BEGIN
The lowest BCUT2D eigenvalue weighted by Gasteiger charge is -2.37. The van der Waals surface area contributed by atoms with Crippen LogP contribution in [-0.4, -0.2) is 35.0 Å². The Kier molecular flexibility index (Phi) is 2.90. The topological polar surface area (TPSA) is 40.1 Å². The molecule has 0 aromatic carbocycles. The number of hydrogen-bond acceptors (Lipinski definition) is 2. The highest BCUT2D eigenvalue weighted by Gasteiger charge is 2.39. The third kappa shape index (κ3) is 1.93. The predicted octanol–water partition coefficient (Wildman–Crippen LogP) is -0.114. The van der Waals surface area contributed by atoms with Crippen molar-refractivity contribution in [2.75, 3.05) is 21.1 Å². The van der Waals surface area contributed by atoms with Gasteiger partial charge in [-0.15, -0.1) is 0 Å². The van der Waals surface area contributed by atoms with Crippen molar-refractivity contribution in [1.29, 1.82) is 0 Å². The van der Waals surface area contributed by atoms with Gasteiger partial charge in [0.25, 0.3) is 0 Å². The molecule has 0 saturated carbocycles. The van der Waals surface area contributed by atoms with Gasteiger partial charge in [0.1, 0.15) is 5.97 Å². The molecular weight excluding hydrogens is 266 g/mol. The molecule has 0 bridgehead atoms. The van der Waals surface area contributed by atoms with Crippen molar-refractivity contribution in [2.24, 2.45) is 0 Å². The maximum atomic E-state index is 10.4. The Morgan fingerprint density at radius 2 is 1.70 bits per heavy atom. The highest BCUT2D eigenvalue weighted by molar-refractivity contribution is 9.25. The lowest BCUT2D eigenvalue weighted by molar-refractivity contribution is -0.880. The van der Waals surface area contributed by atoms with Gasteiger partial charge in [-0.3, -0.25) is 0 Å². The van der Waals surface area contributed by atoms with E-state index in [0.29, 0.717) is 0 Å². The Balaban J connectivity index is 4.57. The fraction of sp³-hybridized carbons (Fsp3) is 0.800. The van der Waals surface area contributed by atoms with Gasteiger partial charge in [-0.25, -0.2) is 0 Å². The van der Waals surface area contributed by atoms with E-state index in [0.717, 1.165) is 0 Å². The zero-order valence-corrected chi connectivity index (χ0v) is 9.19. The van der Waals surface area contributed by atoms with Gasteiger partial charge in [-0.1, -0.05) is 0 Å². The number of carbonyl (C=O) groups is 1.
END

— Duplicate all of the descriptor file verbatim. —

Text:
The lowest BCUT2D eigenvalue weighted by Gasteiger charge is -2.37. The van der Waals surface area contributed by atoms with Crippen LogP contribution in [-0.4, -0.2) is 35.0 Å². The Kier molecular flexibility index (Phi) is 2.90. The topological polar surface area (TPSA) is 40.1 Å². The molecule has 0 aromatic carbocycles. The number of hydrogen-bond acceptors (Lipinski definition) is 2. The highest BCUT2D eigenvalue weighted by Gasteiger charge is 2.39. The third kappa shape index (κ3) is 1.93. The predicted octanol–water partition coefficient (Wildman–Crippen LogP) is -0.114. The van der Waals surface area contributed by atoms with Crippen molar-refractivity contribution in [2.75, 3.05) is 21.1 Å². The van der Waals surface area contributed by atoms with Gasteiger partial charge in [-0.15, -0.1) is 0 Å². The van der Waals surface area contributed by atoms with Crippen molar-refractivity contribution in [1.29, 1.82) is 0 Å². The van der Waals surface area contributed by atoms with Gasteiger partial charge in [0.25, 0.3) is 0 Å². The molecule has 0 saturated carbocycles. The van der Waals surface area contributed by atoms with Gasteiger partial charge in [0.1, 0.15) is 5.97 Å². The molecular weight excluding hydrogens is 266 g/mol. The molecule has 0 bridgehead atoms. The van der Waals surface area contributed by atoms with Crippen molar-refractivity contribution in [2.24, 2.45) is 0 Å². The maximum atomic E-state index is 10.4. The Morgan fingerprint density at radius 2 is 1.70 bits per heavy atom. The highest BCUT2D eigenvalue weighted by molar-refractivity contribution is 9.25. The lowest BCUT2D eigenvalue weighted by molar-refractivity contribution is -0.880. The van der Waals surface area contributed by atoms with Gasteiger partial charge in [-0.3, -0.25) is 0 Å². The van der Waals surface area contributed by atoms with E-state index in [0.29, 0.717) is 0 Å². The Balaban J connectivity index is 4.57. The fraction of sp³-hybridized carbons (Fsp3) is 0.800. The van der Waals surface area contributed by atoms with Gasteiger partial charge in [-0.25, -0.2) is 0 Å². The van der Waals surface area contributed by atoms with E-state index in [0.717, 1.165) is 0 Å². The zero-order valence-corrected chi connectivity index (χ0v) is 9.19. The van der Waals surface area contributed by atoms with Gasteiger partial charge in [-0.1, -0.05) is 0 Å². The number of carbonyl (C=O) groups is 1.